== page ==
||Heat-Related Mortality in Japan after the 2011 Fukushima Disaster: An Analysis of Potential Influence of Reduced Electricity Consumption
Kim, Yoonhee ,
Gasparrini, Antonio Hashizume, Masahiro ,
Honda, Yasushi ,
Ng, Chris Fook ShengArmstrong, Ben
Environmental Health Perspectives
, p.077005 , 2017-07 , National Institute of Environmental Health Sciences
Background: In March 2011, the Great East Japan Earthquake devastated several power stations and caused severe electricity shortages. This accident was followed by the implementation of policies to reduce summer electricity consumption in the affected areas, for example, by limiting air-conditioning (AC) use. This provided a natural experimental scenario to investigate if these policies were associated with an increase in heat-related mortality. Objectives: We examined whether the reduced electricity consumption in warm season modified heat-related mortality from 2008 to 2012. Methods: We conducted prefecture-specific interrupted time-series (ITS) analyses to compare temperature–mortality associations before and after the earthquake, and used meta-analysis to generate combined effect estimates for the most affected and less affected areas (prefectures with >10% or ≤10% reductions in electricity consumption, respectively). We then examined whether the temperature–mortality association in Tokyo, one of the most affected areas, was modified by the percent reduction in electricity consumption relative to expected consumption for comparable days before the earthquake.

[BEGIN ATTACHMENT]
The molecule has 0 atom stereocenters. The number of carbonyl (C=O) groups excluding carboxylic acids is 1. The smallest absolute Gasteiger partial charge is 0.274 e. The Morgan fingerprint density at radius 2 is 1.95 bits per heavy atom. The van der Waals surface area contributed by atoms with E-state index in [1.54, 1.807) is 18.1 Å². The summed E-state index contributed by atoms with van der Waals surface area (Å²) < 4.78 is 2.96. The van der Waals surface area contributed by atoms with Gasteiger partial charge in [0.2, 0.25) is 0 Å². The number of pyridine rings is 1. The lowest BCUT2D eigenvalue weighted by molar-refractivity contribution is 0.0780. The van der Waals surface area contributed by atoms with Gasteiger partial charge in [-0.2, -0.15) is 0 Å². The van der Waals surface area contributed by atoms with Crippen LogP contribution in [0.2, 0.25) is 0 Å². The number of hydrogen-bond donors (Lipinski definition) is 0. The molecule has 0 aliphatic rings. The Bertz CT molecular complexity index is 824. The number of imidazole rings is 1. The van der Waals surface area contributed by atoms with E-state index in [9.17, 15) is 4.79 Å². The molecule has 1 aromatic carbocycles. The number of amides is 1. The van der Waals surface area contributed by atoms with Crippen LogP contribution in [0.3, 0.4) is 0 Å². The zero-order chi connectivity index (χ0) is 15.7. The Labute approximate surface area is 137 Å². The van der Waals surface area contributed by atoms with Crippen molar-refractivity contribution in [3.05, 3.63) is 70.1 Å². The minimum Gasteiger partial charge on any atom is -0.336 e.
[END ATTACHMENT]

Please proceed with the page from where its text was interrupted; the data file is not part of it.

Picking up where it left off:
Results: Contrary to expectations, we estimated a 5–9% reduction in all-cause heat-related mortality after the earthquake in the 15 prefectures with the greatest reduction in electricity consumption, and little change in the other prefectures. However, the percent reduction in observed vs. expected daily electricity consumption after the earthquake did not significantly modify daily heat-related mortality in Tokyo. Conclusions: In the prefectures with the greatest reductions in electricity consumption, heat-related mortality decreased rather than increased following the Great East Japan Earthquake. Additional research is needed to determine whether this finding holds for other populations and regions, and to clarify its implications for policies to reduce the consequences of climate change on health.